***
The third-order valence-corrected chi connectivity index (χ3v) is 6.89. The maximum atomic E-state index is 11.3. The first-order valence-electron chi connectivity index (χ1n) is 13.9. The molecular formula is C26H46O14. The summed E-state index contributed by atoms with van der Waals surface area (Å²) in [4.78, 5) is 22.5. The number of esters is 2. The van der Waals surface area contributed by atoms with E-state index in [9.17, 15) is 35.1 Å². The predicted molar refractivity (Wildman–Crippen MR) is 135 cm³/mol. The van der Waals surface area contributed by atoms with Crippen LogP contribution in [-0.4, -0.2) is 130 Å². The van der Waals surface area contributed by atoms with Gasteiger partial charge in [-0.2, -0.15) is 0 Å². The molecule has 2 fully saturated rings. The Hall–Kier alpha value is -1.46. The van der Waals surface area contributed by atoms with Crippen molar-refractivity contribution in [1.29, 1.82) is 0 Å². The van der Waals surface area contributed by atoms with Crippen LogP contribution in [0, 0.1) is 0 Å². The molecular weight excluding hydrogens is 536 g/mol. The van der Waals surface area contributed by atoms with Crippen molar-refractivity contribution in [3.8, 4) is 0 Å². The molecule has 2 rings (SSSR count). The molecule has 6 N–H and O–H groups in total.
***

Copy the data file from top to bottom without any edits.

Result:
The third-order valence-corrected chi connectivity index (χ3v) is 6.89. The maximum atomic E-state index is 11.3. The first-order valence-electron chi connectivity index (χ1n) is 13.9. The molecular formula is C26H46O14. The summed E-state index contributed by atoms with van der Waals surface area (Å²) in [4.78, 5) is 22.5. The number of esters is 2. The van der Waals surface area contributed by atoms with E-state index in [9.17, 15) is 35.1 Å². The predicted molar refractivity (Wildman–Crippen MR) is 135 cm³/mol. The van der Waals surface area contributed by atoms with Crippen LogP contribution in [-0.4, -0.2) is 130 Å². The van der Waals surface area contributed by atoms with Gasteiger partial charge in [-0.2, -0.15) is 0 Å². The molecule has 2 fully saturated rings. The Hall–Kier alpha value is -1.46. The van der Waals surface area contributed by atoms with Crippen molar-refractivity contribution in [1.29, 1.82) is 0 Å². The van der Waals surface area contributed by atoms with Crippen LogP contribution in [0, 0.1) is 0 Å². The molecular weight excluding hydrogens is 536 g/mol. The van der Waals surface area contributed by atoms with Crippen molar-refractivity contribution in [3.8, 4) is 0 Å². The molecule has 2 rings (SSSR count). The molecule has 6 N–H and O–H groups in total.